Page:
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{Advice Offered} - Changing the administrator's password on NT 4.0 server.


abel's Avatar
abel abel is offline
Junior Member with 3 posts.
Join Date: Jul 1999
Location: tucson
10-Dec-1999, 11:11 AM #1
The network administrator is leaving our company. I have to change the administrator's password in order to take away his privileges. He has set up an additional password that affects all other NT workstations and servers he calls it the wslogin password. Says that when I change that password all servers and workstations have to be restarted. Is this true? Why would I need to change the wslogin password?
Reuel Miller's Avatar
Senior Member with 1,821 posts.
Join Date: Feb 1999
Location: Cape Town (where God kicked ba
Experience: Used to be a Guru...
11-Dec-1999, 01:09 AM #2

I have never heard of a wslogin. It may be that he is just trying to pull the wool over your eyes.

Or, it may be his backdoor into every NT machine on the network. It maybe, that he has put a password on the LOCAL administrators account, and it is the same password that he uses for the domain admin's account. He might be using this backdoor to Backup everybody's drive.

The way to get around this, is to make the Domain admin's account part of the Local Admin's group on each machine (this is normally automatically done when an NT machine is added to the domain). That way, you can change the password on the account and still have access to the workstations.

If you do not have a domain (ie. the Servers are all stand-alone servers), then it might be that he logs into the Server with the server's Local Admin account, and this is the same password that he uses for all machines. What you would have to do then, is change the Local Admin's password on all machines. It is not necessary to reboot them, unless they have to be logged in with the Admin account, and then it is only necessary to log off and log back on again.

Hope this helps

Reuel Miller
Windows NT Moderator (yes, that does make me biased )

Every morning is the dawn of a new error...

[This message has been edited by Reuel Miller (edited 12-11-1999).]
Reuel Miller's Avatar
Senior Member with 1,821 posts.
Join Date: Feb 1999
Location: Cape Town (where God kicked ba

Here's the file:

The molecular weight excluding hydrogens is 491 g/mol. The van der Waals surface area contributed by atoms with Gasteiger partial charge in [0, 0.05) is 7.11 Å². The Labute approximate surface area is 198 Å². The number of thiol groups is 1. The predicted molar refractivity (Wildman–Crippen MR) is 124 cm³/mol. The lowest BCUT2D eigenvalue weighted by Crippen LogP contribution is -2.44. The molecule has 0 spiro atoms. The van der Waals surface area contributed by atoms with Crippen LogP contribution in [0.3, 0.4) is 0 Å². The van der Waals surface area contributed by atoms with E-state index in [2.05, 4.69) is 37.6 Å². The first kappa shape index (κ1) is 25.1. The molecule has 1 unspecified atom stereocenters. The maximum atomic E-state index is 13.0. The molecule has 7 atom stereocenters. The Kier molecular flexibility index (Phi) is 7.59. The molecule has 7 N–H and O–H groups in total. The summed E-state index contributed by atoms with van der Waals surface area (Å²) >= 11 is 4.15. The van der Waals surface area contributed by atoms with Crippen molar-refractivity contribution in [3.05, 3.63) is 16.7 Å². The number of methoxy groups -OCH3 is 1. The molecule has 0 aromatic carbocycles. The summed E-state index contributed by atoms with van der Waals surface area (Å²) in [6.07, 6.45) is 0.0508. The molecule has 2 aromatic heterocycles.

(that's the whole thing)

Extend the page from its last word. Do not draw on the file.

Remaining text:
Experience: Used to be a Guru...
13-Dec-1999, 01:24 PM #3

Abel emailed me while the server was down. Here is the mail, plus my answer:


> Thanks for replying to my posting. Tried posting a reply to your
> reply but
> received a message that the bulletin board is temporarily out of order.

Yeah... the server got an upgrade over the weekend :-)

> The wslogin is an account he created with administrative privileges. He
> uses this account when setting up a workstation. When he is
> asked to enter
> a username and password of someone with the ability to add workstations to
> the specified domain he types wslogin as the User Name with the respective
> password. Says he created this account so that when others (our technical
> help person/s) build a workstation they are able to use this account
> (wslogin) to connect the station to the network without using the
> administrator's account.

Ok.... then all this account is used for is to add NT svr and NT wks machines to the domain. By that definition, it is a domain admin account, with full domain admin rights.

> Now, since all servers (seven of them) and workstations used this account
> (wslogin) and password to connect to the domain, when we change
> the password
> they will lose services. If this is the case, we at the department (more
> likely me) will have to reconnect all servers and stations that used this
> account. Is this true? It seems to me that there is a better way to do
> things.

No, changing the password on the account will not make the servers lose their connections. The servers (and Workstations) only needed that account instantaneously, at the moment of joining the domain. Now that the computer has a computer account on the domain, it does not need to use that account any more. It just needed it at that instant, to verify that a domain admin wanted to add the computer to the domain.

Change the password at will.

PS. best length for an NT password is 7 characters (for an in-depth treatise, go HERE), with numbers, capitals and other extended characters. e.g S@ndl2r an old password of mine.

It may look like gobble-de-gook to you, but it means something very easy for me to remember:

1) I take a concept I dislike: In this case, the surname of Adam Sandler
2) I misspell it: Sandlar
3) I substitute an "@" for an "A" : S@ndlar
4) I substitute a 2 (which is an "@", but without the shift key depressed): S@ndl2r

Now, all I have to remember is the Keystroke pattern:
Holding down the shift: S@
Release the shift: ndl2r

I normally hold down the shift with my pinky, surrupticiously. That way, if anyone is watching me, they will miss that and get my password wrong. When I was very paranoid, I used to hold down the ALT key and type in parts of my password using really extended ASCII characters... but now I have my medication

See... an easy to remember password that took L0pht crack 7 days and 18 hours to crack on a Pentium2 200, with 96 megs of memory (it was the only password it had to crack). Now, I am not saying use this exact method, instead find a method that makes you comfortable and stick with it. Always keep the method the same, that way you get wayout passwords, that are easy for you to remember, and are a Groff to crack.


Reuel Miller
Windows NT Moderator (yes, that does make me biased )

Every morning is the dawn of a new error...

[This message has been edited by Reuel Miller (edited 12-13-1999).]
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